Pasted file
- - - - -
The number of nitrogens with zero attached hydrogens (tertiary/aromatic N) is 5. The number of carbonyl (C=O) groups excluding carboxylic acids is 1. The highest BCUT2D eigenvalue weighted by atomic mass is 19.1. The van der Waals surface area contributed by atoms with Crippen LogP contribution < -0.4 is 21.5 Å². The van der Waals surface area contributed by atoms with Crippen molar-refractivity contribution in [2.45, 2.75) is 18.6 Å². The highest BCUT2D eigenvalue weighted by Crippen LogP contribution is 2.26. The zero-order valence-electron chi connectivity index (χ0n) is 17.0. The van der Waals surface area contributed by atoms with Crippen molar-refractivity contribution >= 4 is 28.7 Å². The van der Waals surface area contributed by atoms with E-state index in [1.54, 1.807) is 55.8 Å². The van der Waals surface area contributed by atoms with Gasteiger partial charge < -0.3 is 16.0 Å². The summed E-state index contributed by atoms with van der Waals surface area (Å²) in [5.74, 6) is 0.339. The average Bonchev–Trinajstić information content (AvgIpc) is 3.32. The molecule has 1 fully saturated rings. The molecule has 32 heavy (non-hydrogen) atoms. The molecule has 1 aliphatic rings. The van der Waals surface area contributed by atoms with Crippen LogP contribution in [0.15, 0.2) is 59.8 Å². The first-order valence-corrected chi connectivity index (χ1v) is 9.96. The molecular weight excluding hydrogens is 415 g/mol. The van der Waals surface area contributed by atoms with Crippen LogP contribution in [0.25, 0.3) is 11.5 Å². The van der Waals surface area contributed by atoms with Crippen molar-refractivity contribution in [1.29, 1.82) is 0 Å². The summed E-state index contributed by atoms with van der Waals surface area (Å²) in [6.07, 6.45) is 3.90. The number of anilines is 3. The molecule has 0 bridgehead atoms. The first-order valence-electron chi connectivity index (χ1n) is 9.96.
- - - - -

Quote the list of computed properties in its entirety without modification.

The number of nitrogens with zero attached hydrogens (tertiary/aromatic N) is 5. The number of carbonyl (C=O) groups excluding carboxylic acids is 1. The highest BCUT2D eigenvalue weighted by atomic mass is 19.1. The van der Waals surface area contributed by atoms with Crippen LogP contribution < -0.4 is 21.5 Å². The van der Waals surface area contributed by atoms with Crippen molar-refractivity contribution in [2.45, 2.75) is 18.6 Å². The highest BCUT2D eigenvalue weighted by Crippen LogP contribution is 2.26. The zero-order valence-electron chi connectivity index (χ0n) is 17.0. The van der Waals surface area contributed by atoms with Crippen molar-refractivity contribution >= 4 is 28.7 Å². The van der Waals surface area contributed by atoms with E-state index in [1.54, 1.807) is 55.8 Å². The van der Waals surface area contributed by atoms with Gasteiger partial charge < -0.3 is 16.0 Å². The summed E-state index contributed by atoms with van der Waals surface area (Å²) in [5.74, 6) is 0.339. The average Bonchev–Trinajstić information content (AvgIpc) is 3.32. The molecule has 1 fully saturated rings. The molecule has 32 heavy (non-hydrogen) atoms. The molecule has 1 aliphatic rings. The van der Waals surface area contributed by atoms with Crippen LogP contribution in [0.15, 0.2) is 59.8 Å². The first-order valence-corrected chi connectivity index (χ1v) is 9.96. The molecular weight excluding hydrogens is 415 g/mol. The van der Waals surface area contributed by atoms with Crippen LogP contribution in [0.25, 0.3) is 11.5 Å². The van der Waals surface area contributed by atoms with Crippen molar-refractivity contribution in [1.29, 1.82) is 0 Å². The summed E-state index contributed by atoms with van der Waals surface area (Å²) in [6.07, 6.45) is 3.90. The number of anilines is 3. The molecule has 0 bridgehead atoms. The first-order valence-electron chi connectivity index (χ1n) is 9.96.